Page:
ESRI Working Paper

The healthcare costs of poor air quality in Ireland: An analysis of hospital admission

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November 17, 2023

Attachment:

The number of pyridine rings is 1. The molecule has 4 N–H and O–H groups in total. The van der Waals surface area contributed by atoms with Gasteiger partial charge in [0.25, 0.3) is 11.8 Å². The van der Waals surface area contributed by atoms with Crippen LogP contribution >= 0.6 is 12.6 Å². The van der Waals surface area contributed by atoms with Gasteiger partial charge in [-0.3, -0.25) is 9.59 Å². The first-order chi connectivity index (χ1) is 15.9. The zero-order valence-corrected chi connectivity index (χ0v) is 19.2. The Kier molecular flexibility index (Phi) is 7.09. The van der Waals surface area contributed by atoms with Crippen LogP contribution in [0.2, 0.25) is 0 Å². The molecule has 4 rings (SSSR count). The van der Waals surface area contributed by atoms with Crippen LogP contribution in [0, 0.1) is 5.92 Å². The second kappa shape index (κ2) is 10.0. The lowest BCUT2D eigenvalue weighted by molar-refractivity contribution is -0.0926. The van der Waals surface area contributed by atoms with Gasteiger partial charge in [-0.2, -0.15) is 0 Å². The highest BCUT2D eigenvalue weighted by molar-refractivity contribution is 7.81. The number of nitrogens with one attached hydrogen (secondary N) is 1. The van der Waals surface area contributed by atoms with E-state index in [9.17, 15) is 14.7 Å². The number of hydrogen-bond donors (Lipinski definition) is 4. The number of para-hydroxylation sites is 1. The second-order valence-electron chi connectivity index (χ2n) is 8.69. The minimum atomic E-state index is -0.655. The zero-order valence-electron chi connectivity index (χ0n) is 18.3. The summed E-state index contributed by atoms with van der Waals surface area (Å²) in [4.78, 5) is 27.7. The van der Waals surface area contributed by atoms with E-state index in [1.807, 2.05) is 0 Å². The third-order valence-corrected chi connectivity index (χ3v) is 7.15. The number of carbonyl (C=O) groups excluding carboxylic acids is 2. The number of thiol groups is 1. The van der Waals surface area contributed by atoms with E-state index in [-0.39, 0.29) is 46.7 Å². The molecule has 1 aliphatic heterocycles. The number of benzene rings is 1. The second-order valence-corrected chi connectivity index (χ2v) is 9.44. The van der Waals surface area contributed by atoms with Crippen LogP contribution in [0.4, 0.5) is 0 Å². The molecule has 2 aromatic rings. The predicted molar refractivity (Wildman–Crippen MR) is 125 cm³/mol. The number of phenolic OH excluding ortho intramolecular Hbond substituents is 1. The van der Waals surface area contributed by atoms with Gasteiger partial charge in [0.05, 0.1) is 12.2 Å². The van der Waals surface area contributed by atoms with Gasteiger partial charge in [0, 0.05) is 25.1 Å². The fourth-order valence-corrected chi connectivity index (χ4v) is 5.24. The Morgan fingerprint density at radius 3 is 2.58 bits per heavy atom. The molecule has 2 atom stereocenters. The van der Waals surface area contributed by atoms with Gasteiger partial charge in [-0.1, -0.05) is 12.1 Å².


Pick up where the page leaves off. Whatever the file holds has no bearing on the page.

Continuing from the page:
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Air pollution is well recognised as a major risk factor for disease and premature mortality worldwide. In Ireland, fine particulate matter (PM2.5), which originates largely from burning solid fuel for heating, and nitrogen dioxide (NO2), derived from road transport, are the main sources contributing to poor air quality. Although average annual air pollution concentrations have decreased in Ireland over the past two decades, there are concerns about exceedances above WHO air quality guidelines (AQGs) in many cities and towns in Ireland. In this paper, we estimate the acute healthcare costs of air pollution in Ireland, using data on emergency inpatient hospital admissions and costs over the period 2016-2019 from the Hospital In-Patient Enquiry (HIPE) system, supplemented with data on population attributable fractions for specific conditions with causal links to air pollution (e.g., asthma). Quantifying the potential impact of air pollution on healthcare costs is important for future policy and resource planning and for targeting of mitigation measures and public health campaigns. Over the four-year period we examine, the acute healthcare costs of treating five conditions attributable to ambient air pollution (asthma in children, and chronic obstructive pulmonary disease, ischaemic heart disease, stroke and asthma in adults) amounted to €56.0m (range €15.0m to €105.8m). Hospitalisations attributable to air pollution (mainly PM2.5) for these five conditions accounted for 63,572 bed days (range 17,767 to 115,996) over the period 2016-2019. In terms of the policy response, the recent Clean Air Strategy commits to achieving the final WHO air quality guideline (ACQ) values by 2040. Achieving these targets will require continued policy focus on measures such as moving away from the burning of solid fuels. In addition, policy measures to mitigate the impacts of climate change, such as decarbonising home heating, promoting active travel and transitioning to electric vehicles, will have concomitant benefits for air quality and population health.